I know that each new lesson will seem very difficult when you first start to use it. I also believe that you will be surprised to see how much easier they become as you continue to review them, and the sense of mastery that you should begin to feel by about the 5th repetition is something wonderful.

      Good luck! I hope that you enjoy Japan as much as I do.

  3. George Posten says:

    Hi Roger,

    First of all thank you. Yours is indeed an excellent resource, and to offer it freely bespeaks your love of the Japanese language and commitment to academia. I needed to pick up some basic phrases before I go to Japan this December to visit my daughter who is teaching English there, and your program should be an immense help. I already speak, read, and write the Korean language with some fluency, so I am at least familiar with the grammar structure of Japanese, which is essentially the same as Korean.

    My biggest frustrations with the Japanese language programs that I have researched, ordered, and practiced thus far, is that they lack coherent categorical structure, assume that students are interested in learning Japanese script, and place too much emphasis on grammar. It is of little use, for example, to know how to ask where something IS, if one cannot understand the answer. Such a lesson should include answers that give the basics of direction, “it’s to the right/left, over there against the far wall, on the second floor just down the hall from the elevator, there’s one in the building across the street” etc., because in the case of ‘toidewa doko desuka?’ it might prove difficult for one to hold it until lesson “umpteen” gives the clue necessary to understanding directions. Furthermore, categorizing information also helps us retain it – oh how the brain loves to group related information, including opposites.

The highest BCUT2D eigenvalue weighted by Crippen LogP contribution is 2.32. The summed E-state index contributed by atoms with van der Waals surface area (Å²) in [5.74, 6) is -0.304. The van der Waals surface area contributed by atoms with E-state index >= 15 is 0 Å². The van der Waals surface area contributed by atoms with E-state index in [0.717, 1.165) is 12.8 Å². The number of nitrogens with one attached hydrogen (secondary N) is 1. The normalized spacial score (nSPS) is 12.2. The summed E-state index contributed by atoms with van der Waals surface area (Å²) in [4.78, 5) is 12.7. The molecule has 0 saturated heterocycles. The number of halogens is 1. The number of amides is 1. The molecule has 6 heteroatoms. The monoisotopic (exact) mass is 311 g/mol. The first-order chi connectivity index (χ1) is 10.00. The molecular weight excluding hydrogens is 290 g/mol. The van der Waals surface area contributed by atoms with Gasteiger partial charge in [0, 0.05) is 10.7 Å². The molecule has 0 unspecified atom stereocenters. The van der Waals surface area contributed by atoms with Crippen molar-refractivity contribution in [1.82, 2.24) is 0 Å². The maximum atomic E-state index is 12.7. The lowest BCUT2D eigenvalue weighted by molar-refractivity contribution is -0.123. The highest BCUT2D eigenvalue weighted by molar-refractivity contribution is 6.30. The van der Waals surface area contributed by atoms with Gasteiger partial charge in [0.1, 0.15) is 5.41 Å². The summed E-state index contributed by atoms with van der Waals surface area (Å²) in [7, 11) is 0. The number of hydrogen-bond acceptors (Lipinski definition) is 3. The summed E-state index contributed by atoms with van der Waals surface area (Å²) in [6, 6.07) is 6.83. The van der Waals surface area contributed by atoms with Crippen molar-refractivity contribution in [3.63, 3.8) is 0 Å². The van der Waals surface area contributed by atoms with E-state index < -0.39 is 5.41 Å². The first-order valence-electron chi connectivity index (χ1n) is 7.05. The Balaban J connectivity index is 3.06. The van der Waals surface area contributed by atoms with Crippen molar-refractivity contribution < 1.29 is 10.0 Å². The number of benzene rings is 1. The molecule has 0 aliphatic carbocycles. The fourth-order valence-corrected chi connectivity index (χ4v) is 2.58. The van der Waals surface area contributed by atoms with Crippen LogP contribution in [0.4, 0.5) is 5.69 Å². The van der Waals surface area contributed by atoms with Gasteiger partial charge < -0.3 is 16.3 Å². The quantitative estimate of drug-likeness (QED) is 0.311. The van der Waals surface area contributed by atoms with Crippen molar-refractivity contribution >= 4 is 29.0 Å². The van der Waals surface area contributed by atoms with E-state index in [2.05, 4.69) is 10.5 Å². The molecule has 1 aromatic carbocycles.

After several decades of learning Korean to the point of fluency, I am no stranger to the various methods of language learning and their deficiencies, so I fully understood your introduction and explanation. You mentioned the frustration of an English brain listening to lessons entirely in Japanese and concluded that that is not an effective method. I agree, though I think constant input of the target language from numerous sources is of key importance. And I’m sure you would agree that if the goal of learning a foreign language is to become fluent, that language must no longer be foreign to us. I propose that this we accomplish by creating a native speaker inside us – as I’m sure you have already done, word by word, phrase by phrase, concept by concept.

    In my study of Korean I became frustrated early on by what I viewed as an overemphasis on grammar, and I lament the hours I tortured myself memorizing and rehearsing grammar. I hadn’t learned my native tongue that way. It occurred to me that there is an order to learning and growing, a kind of sit-crawl-walk-run, as it were, and this natural progression, I thought, must apply to language as well. We learn to talk first, naturally grasping the basic grammatical constructs without a second thought. We then learn to read, and at about the same time we begin to learn to write, conforming to grammatical rules. Then ultimately we use the twisted mathematics of grammar to dissect the living language and frustrate students.